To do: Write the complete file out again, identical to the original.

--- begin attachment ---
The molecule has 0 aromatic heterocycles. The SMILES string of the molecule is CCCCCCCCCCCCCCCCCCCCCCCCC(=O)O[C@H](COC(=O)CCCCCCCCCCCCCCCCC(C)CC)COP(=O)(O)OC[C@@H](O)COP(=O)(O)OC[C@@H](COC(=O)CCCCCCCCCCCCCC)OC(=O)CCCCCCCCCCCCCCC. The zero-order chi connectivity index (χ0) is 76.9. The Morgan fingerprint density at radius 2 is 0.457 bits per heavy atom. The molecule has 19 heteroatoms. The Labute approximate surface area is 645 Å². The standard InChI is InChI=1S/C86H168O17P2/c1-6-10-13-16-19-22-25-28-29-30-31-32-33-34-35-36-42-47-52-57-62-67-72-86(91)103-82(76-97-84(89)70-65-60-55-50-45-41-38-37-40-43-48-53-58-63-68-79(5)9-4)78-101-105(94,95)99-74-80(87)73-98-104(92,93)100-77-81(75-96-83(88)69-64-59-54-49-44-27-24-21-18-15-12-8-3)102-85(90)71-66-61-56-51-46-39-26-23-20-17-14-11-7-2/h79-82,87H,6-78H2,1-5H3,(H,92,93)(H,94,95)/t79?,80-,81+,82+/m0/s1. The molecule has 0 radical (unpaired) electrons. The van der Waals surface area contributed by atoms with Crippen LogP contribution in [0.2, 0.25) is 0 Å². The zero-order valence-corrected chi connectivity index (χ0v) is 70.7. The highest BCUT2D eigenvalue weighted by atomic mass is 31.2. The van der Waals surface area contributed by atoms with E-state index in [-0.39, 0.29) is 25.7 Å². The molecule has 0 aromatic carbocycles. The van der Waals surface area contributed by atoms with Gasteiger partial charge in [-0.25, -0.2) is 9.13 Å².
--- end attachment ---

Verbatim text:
The molecule has 0 aromatic heterocycles. The SMILES string of the molecule is CCCCCCCCCCCCCCCCCCCCCCCCC(=O)O[C@H](COC(=O)CCCCCCCCCCCCCCCCC(C)CC)COP(=O)(O)OC[C@@H](O)COP(=O)(O)OC[C@@H](COC(=O)CCCCCCCCCCCCCC)OC(=O)CCCCCCCCCCCCCCC. The zero-order chi connectivity index (χ0) is 76.9. The Morgan fingerprint density at radius 2 is 0.457 bits per heavy atom. The molecule has 19 heteroatoms. The Labute approximate surface area is 645 Å². The standard InChI is InChI=1S/C86H168O17P2/c1-6-10-13-16-19-22-25-28-29-30-31-32-33-34-35-36-42-47-52-57-62-67-72-86(91)103-82(76-97-84(89)70-65-60-55-50-45-41-38-37-40-43-48-53-58-63-68-79(5)9-4)78-101-105(94,95)99-74-80(87)73-98-104(92,93)100-77-81(75-96-83(88)69-64-59-54-49-44-27-24-21-18-15-12-8-3)102-85(90)71-66-61-56-51-46-39-26-23-20-17-14-11-7-2/h79-82,87H,6-78H2,1-5H3,(H,92,93)(H,94,95)/t79?,80-,81+,82+/m0/s1. The molecule has 0 radical (unpaired) electrons. The van der Waals surface area contributed by atoms with Crippen LogP contribution in [0.2, 0.25) is 0 Å². The zero-order valence-corrected chi connectivity index (χ0v) is 70.7. The highest BCUT2D eigenvalue weighted by atomic mass is 31.2. The van der Waals surface area contributed by atoms with E-state index in [-0.39, 0.29) is 25.7 Å². The molecule has 0 aromatic carbocycles. The van der Waals surface area contributed by atoms with Gasteiger partial charge in [-0.25, -0.2) is 9.13 Å².